The TBM Avenger Reunion and Salute to Veterans is on for 2023. This great event will take place at Illinois Valley Regional Airport in Peru, Illinois on Friday, May 19th, and Saturday, May 20th, with a full air show each day.
The organizers recently announced that the Yankee Air Museum’s B-17G Flying Fortress Yankee Lady will also take part in the event again. Rides will be available, although those details are still being worked out. Stay tuned!
Flight experiences in Yankee Lady will run about 25 minutes and costs $525.00 per person. Once airborne, passengers are able to move to other positions in the aircraft including the nose, flight deck, bomb bay, radio room, and waist gunnery section. Why not celebrate flight with this once-in-a-lifetime experience!
As reported on the Yankee Air Museum’s website, Yankee Lady is a Boeing B-17G-110-VE which served in the U.S. Army Air Forces (USAAF) as 44-85829. Lockheed’s Vega Division built the aircraft at their factory in Burbank, California, delivering it to the USAAF on July 16th, 1945. Being a late “G” model, the aircraft arrived in a natural metal finish. It later made its way to Dallas, Texas for modifications, but did not see combat in WWII. In September, 1945, the military placed it in storage at South Plains Field in Texas along with numerous other surplus B-17s.
In 1946, the bomber was one of sixteen Flying Fortresses which the government transferred to the U.S. Coast Guard, where the aircraft received a new designation as a PB-1G. “P” signified Patrol, “B” denoted a design by Boeing, “-1” being the manufacturer’s first model type, and the “G” stood for Coast Guard. The modifications into the aircraft’s new role saw all of its armament removed and the installation of a radar antenna within a fairing where the chin turret once sat. PB-1Gs took part in air-sea rescue missions and iceberg patrols out of Argentia, Newfoundland, Elizabeth City, North Carolina, and the West Coast. Once its modifications were complete, the aircraft became PB-1G BuNo.77255. At one time, the aircraft carried a 27-foot, 3,300-pound air-droppable, wooden lifeboat under the fuselage for rescuing people stranded at sea. The aircraft retired from the Coast Guard in 1958.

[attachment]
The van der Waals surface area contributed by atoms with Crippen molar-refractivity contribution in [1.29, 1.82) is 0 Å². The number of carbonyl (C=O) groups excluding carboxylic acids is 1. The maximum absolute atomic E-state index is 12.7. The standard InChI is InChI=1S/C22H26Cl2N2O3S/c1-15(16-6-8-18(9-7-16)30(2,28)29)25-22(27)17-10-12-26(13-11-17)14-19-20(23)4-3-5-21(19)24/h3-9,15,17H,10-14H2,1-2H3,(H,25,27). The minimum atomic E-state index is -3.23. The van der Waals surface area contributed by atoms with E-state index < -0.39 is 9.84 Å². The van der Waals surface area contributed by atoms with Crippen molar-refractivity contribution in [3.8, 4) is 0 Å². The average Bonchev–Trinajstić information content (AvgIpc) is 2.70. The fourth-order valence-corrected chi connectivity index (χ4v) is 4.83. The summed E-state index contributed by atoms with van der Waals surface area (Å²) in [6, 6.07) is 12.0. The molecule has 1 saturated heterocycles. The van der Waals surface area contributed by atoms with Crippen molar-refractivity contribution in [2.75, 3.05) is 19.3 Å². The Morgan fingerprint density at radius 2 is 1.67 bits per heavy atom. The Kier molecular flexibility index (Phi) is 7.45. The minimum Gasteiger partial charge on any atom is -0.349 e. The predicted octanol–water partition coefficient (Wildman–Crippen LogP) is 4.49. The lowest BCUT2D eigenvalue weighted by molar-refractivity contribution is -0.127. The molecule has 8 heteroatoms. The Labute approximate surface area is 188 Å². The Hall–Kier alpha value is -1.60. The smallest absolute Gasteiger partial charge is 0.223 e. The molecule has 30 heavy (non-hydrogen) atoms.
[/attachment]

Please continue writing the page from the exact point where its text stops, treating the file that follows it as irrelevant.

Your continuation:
On May 11, 1959, Ace Smelting bought the airplane for $5,997.93, placing it on the civil register as N3193G. In 1966, Aircraft Specialties of Mesa, Arizona purchased the aircraft. They used numerous B-17s as air tankers to fight forest fires and apply pesticides to crops and trees. During 1969, Yankee Lady was one of five B-17s which flew to Hawaii to take part in filming the movie Tora, Tora, Tora.
In 1985, Globe Air (the successor company to Aircraft Specialties) auctioned off several aircraft including the B-17 which would become Yankee Lady. The Yankee Air Museum purchased the aircraft for $250,000 in June 1986, flying the B-17G to Michigan from Arizona on July 2nd, 1986, where it then remained grounded for the following nine years.
The Rebuild History
A comprehensive inspection and repair/rebuild program began quickly after the B-17G arrived at the Museum. The primary goal was to restore the aircraft back to safe flying condition while also refashioning her appearance to more closely resemble her original wartime look. The initial inspection determined that the turrets and guns were (obviously) missing, while the previous owner had also lowered the floors and removed fuselage bulkheads to accommodate their needs. All of these details needed addressing.
The restoration included removing and replacing tail surfaces to address corrosion, recovering all control surfaces with modern fabric, and removing the cargo door and installing the left waist gunner window in its proper place. The crew raised the radio room floor to its original position while also installing period-authentic radios and the radio operator’s table.
The restoration team removed the two 1,000 gallon retardant tanks from the fuselage and then installed operational bomb bay doors. They also removed the roof above the bomb bay to repair the structure and then replaced the missing bomb racks (building them from scratch).
The outer wing panels were removed to replace the corroded aileron attachment channels. The long-range Tokyo auxiliary fuel tanks were removed. Four engines were dismounted and the two outboards were overhauled. All of the hoses were replaced and the electrical wiring was updated.
A Sperry ball turret and a Bendix chin turret were acquired, renovated, and installed in the aircraft. A top turret dome and cheek guns were fitted in the nose compartment. A replacement Cheyenne tail turret was obtained and restored to its World War II configuration.
The Museum painted the aircraft in the markings of a B-17G assigned to the 8th Air Force, 381st Bomb Group flying out of Ridgewell, England. This color scheme is a memorial to the late Joseph Slavik who flew thirty-five missions as a B-17 pilot with the 381st. Mr. Slavik and his brother, Stephen, made significant financial contributions to the Yankee Air Museum, enabling the the aircraft’s acquisition. While the aircraft’s name, Yankee Lady, and its nose art do not replicate any known combat veteran B-17, they represent both the era and the Museum.
Yankee Lady‘s restoration was almost entirely the result of dedicated volunteers. The aircraft’s first post-restoration flight took place on July 13th, 1995, and Yankee Lady has been flying ever since. To book a ride in this historic aircraft, please click HERE.
This year’s TBM Avenger Reunion and Salute to Veterans is bound to be a great experience for all who attend… one of the best little air shows of the season, so be sure to make plans to attend!
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